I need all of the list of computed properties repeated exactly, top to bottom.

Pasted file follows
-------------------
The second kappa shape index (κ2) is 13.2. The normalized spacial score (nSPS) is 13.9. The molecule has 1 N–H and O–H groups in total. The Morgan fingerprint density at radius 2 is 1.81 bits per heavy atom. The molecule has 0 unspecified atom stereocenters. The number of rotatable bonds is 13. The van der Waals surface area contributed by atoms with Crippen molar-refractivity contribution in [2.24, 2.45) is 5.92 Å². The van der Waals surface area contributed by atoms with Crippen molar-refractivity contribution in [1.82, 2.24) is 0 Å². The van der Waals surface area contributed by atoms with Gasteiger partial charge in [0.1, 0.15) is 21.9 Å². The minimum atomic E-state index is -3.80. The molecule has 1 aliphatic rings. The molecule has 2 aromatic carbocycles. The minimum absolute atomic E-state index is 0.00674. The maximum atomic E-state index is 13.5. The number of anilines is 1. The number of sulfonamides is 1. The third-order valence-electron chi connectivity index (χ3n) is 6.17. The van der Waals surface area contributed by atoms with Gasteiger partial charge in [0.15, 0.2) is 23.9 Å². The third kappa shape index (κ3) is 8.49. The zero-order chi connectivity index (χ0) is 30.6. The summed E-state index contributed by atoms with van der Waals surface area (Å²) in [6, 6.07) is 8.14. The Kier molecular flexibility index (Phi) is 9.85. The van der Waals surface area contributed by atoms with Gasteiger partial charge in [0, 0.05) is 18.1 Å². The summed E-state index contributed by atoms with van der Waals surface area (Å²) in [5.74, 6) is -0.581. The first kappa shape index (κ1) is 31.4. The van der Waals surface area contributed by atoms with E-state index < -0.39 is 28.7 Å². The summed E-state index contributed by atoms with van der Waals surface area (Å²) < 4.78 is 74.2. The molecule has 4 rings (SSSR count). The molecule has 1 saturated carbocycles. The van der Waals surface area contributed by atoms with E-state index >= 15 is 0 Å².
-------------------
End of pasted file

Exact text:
The second kappa shape index (κ2) is 13.2. The normalized spacial score (nSPS) is 13.9. The molecule has 1 N–H and O–H groups in total. The Morgan fingerprint density at radius 2 is 1.81 bits per heavy atom. The molecule has 0 unspecified atom stereocenters. The number of rotatable bonds is 13. The van der Waals surface area contributed by atoms with Crippen molar-refractivity contribution in [2.24, 2.45) is 5.92 Å². The van der Waals surface area contributed by atoms with Crippen molar-refractivity contribution in [1.82, 2.24) is 0 Å². The van der Waals surface area contributed by atoms with Gasteiger partial charge in [0.1, 0.15) is 21.9 Å². The minimum atomic E-state index is -3.80. The molecule has 1 aliphatic rings. The molecule has 2 aromatic carbocycles. The minimum absolute atomic E-state index is 0.00674. The maximum atomic E-state index is 13.5. The number of anilines is 1. The number of sulfonamides is 1. The third-order valence-electron chi connectivity index (χ3n) is 6.17. The van der Waals surface area contributed by atoms with Gasteiger partial charge in [0.15, 0.2) is 23.9 Å². The third kappa shape index (κ3) is 8.49. The zero-order chi connectivity index (χ0) is 30.6. The summed E-state index contributed by atoms with van der Waals surface area (Å²) in [6, 6.07) is 8.14. The Kier molecular flexibility index (Phi) is 9.85. The van der Waals surface area contributed by atoms with Gasteiger partial charge in [0, 0.05) is 18.1 Å². The summed E-state index contributed by atoms with van der Waals surface area (Å²) in [5.74, 6) is -0.581. The first kappa shape index (κ1) is 31.4. The van der Waals surface area contributed by atoms with E-state index < -0.39 is 28.7 Å². The summed E-state index contributed by atoms with van der Waals surface area (Å²) < 4.78 is 74.2. The molecule has 4 rings (SSSR count). The molecule has 1 saturated carbocycles. The van der Waals surface area contributed by atoms with E-state index >= 15 is 0 Å².